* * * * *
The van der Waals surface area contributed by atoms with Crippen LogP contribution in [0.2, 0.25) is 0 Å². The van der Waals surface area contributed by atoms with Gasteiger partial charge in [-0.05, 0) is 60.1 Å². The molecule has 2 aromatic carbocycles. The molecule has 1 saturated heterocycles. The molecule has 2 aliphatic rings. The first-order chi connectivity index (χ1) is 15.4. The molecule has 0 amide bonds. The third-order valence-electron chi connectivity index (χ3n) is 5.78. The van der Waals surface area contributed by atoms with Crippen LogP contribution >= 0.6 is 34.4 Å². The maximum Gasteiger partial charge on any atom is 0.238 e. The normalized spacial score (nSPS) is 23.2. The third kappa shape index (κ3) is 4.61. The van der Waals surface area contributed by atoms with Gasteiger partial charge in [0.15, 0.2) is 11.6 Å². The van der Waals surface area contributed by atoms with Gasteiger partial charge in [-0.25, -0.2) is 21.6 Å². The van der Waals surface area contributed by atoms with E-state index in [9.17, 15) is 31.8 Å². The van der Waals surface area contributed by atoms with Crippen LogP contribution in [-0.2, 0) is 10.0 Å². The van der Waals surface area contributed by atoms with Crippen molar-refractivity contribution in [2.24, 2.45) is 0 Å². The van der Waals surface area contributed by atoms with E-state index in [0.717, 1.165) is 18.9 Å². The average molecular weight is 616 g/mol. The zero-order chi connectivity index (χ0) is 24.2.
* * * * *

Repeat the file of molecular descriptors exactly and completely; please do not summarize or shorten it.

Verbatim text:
The van der Waals surface area contributed by atoms with Crippen LogP contribution in [0.2, 0.25) is 0 Å². The van der Waals surface area contributed by atoms with Gasteiger partial charge in [-0.05, 0) is 60.1 Å². The molecule has 2 aromatic carbocycles. The molecule has 1 saturated heterocycles. The molecule has 2 aliphatic rings. The first-order chi connectivity index (χ1) is 15.4. The molecule has 0 amide bonds. The third-order valence-electron chi connectivity index (χ3n) is 5.78. The van der Waals surface area contributed by atoms with Crippen LogP contribution >= 0.6 is 34.4 Å². The maximum Gasteiger partial charge on any atom is 0.238 e. The normalized spacial score (nSPS) is 23.2. The third kappa shape index (κ3) is 4.61. The van der Waals surface area contributed by atoms with Gasteiger partial charge in [0.15, 0.2) is 11.6 Å². The van der Waals surface area contributed by atoms with Gasteiger partial charge in [-0.25, -0.2) is 21.6 Å². The van der Waals surface area contributed by atoms with E-state index in [9.17, 15) is 31.8 Å². The van der Waals surface area contributed by atoms with Crippen LogP contribution in [-0.2, 0) is 10.0 Å². The van der Waals surface area contributed by atoms with Crippen molar-refractivity contribution in [2.24, 2.45) is 0 Å². The van der Waals surface area contributed by atoms with E-state index in [0.717, 1.165) is 18.9 Å². The average molecular weight is 616 g/mol. The zero-order chi connectivity index (χ0) is 24.2.